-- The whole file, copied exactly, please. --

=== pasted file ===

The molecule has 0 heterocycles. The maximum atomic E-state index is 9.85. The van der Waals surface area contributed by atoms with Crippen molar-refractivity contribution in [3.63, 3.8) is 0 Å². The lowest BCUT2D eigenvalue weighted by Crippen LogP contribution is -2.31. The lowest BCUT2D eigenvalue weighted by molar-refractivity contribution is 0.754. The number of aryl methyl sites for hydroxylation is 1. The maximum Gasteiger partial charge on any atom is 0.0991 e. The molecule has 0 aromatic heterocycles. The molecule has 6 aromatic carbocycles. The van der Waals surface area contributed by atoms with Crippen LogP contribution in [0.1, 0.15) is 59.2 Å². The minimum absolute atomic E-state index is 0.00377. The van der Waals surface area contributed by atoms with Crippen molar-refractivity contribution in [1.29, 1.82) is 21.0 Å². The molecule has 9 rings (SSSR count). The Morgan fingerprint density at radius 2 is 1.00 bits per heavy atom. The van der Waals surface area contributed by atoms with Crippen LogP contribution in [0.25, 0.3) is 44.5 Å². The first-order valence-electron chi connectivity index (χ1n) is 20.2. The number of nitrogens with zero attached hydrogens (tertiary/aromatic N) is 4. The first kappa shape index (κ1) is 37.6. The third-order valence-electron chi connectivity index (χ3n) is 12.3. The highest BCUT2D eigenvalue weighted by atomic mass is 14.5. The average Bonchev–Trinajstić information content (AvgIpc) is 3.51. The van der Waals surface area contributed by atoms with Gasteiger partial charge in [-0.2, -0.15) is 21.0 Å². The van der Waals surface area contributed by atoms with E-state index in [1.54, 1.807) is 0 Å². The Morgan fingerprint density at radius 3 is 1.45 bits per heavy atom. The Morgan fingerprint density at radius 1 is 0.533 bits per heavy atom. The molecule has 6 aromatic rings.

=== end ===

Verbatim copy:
The molecule has 0 heterocycles. The maximum atomic E-state index is 9.85. The van der Waals surface area contributed by atoms with Crippen molar-refractivity contribution in [3.63, 3.8) is 0 Å². The lowest BCUT2D eigenvalue weighted by Crippen LogP contribution is -2.31. The lowest BCUT2D eigenvalue weighted by molar-refractivity contribution is 0.754. The number of aryl methyl sites for hydroxylation is 1. The maximum Gasteiger partial charge on any atom is 0.0991 e. The molecule has 0 aromatic heterocycles. The molecule has 6 aromatic carbocycles. The van der Waals surface area contributed by atoms with Crippen LogP contribution in [0.1, 0.15) is 59.2 Å². The minimum absolute atomic E-state index is 0.00377. The van der Waals surface area contributed by atoms with Crippen molar-refractivity contribution in [1.29, 1.82) is 21.0 Å². The molecule has 9 rings (SSSR count). The Morgan fingerprint density at radius 2 is 1.00 bits per heavy atom. The van der Waals surface area contributed by atoms with Crippen LogP contribution in [0.25, 0.3) is 44.5 Å². The first-order valence-electron chi connectivity index (χ1n) is 20.2. The number of nitrogens with zero attached hydrogens (tertiary/aromatic N) is 4. The first kappa shape index (κ1) is 37.6. The third-order valence-electron chi connectivity index (χ3n) is 12.3. The highest BCUT2D eigenvalue weighted by atomic mass is 14.5. The average Bonchev–Trinajstić information content (AvgIpc) is 3.51. The van der Waals surface area contributed by atoms with Gasteiger partial charge in [-0.2, -0.15) is 21.0 Å². The van der Waals surface area contributed by atoms with E-state index in [1.54, 1.807) is 0 Å². The Morgan fingerprint density at radius 3 is 1.45 bits per heavy atom. The Morgan fingerprint density at radius 1 is 0.533 bits per heavy atom. The molecule has 6 aromatic rings.